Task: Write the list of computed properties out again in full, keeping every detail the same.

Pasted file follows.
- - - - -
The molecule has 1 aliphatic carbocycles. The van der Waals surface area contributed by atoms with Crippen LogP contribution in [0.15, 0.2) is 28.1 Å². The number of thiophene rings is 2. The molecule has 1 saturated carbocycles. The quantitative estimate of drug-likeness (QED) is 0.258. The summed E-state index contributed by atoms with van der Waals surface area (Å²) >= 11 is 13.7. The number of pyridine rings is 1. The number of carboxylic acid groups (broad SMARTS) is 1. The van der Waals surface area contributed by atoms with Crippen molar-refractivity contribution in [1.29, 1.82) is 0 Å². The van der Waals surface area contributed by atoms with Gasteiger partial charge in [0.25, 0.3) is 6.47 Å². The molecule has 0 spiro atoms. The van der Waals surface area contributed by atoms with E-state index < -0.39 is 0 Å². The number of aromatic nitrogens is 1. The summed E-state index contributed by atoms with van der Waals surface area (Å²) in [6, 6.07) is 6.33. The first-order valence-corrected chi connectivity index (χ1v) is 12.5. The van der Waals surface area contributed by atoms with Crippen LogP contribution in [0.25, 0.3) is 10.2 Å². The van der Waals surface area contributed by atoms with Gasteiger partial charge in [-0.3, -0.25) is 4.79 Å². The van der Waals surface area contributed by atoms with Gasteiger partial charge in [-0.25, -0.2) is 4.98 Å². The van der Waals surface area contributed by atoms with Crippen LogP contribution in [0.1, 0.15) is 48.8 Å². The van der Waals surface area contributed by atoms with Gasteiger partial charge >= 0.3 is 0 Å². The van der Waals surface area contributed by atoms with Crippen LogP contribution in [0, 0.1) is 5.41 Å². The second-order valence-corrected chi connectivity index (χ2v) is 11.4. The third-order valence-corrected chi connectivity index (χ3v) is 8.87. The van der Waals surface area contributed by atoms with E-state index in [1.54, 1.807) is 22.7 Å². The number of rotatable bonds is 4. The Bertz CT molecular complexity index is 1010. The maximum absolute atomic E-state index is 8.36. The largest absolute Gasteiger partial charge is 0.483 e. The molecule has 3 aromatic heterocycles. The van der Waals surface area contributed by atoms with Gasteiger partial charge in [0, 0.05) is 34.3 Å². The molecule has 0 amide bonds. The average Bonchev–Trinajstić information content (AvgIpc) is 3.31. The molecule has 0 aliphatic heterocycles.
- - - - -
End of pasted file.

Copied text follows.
The molecule has 1 aliphatic carbocycles. The van der Waals surface area contributed by atoms with Crippen LogP contribution in [0.15, 0.2) is 28.1 Å². The number of thiophene rings is 2. The molecule has 1 saturated carbocycles. The quantitative estimate of drug-likeness (QED) is 0.258. The summed E-state index contributed by atoms with van der Waals surface area (Å²) >= 11 is 13.7. The number of pyridine rings is 1. The number of carboxylic acid groups (broad SMARTS) is 1. The van der Waals surface area contributed by atoms with Crippen molar-refractivity contribution in [1.29, 1.82) is 0 Å². The van der Waals surface area contributed by atoms with Gasteiger partial charge in [0.25, 0.3) is 6.47 Å². The molecule has 0 spiro atoms. The van der Waals surface area contributed by atoms with E-state index < -0.39 is 0 Å². The number of aromatic nitrogens is 1. The summed E-state index contributed by atoms with van der Waals surface area (Å²) in [6, 6.07) is 6.33. The first-order valence-corrected chi connectivity index (χ1v) is 12.5. The van der Waals surface area contributed by atoms with Crippen LogP contribution in [0.25, 0.3) is 10.2 Å². The van der Waals surface area contributed by atoms with Gasteiger partial charge in [-0.3, -0.25) is 4.79 Å². The van der Waals surface area contributed by atoms with Gasteiger partial charge in [-0.25, -0.2) is 4.98 Å². The van der Waals surface area contributed by atoms with Crippen LogP contribution in [0.1, 0.15) is 48.8 Å². The van der Waals surface area contributed by atoms with Gasteiger partial charge >= 0.3 is 0 Å². The van der Waals surface area contributed by atoms with Crippen LogP contribution in [0, 0.1) is 5.41 Å². The second-order valence-corrected chi connectivity index (χ2v) is 11.4. The third-order valence-corrected chi connectivity index (χ3v) is 8.87. The van der Waals surface area contributed by atoms with E-state index in [1.54, 1.807) is 22.7 Å². The number of rotatable bonds is 4. The Bertz CT molecular complexity index is 1010. The maximum absolute atomic E-state index is 8.36. The largest absolute Gasteiger partial charge is 0.483 e. The molecule has 3 aromatic heterocycles. The van der Waals surface area contributed by atoms with Gasteiger partial charge in [0, 0.05) is 34.3 Å². The molecule has 0 amide bonds. The average Bonchev–Trinajstić information content (AvgIpc) is 3.31. The molecule has 0 aliphatic heterocycles.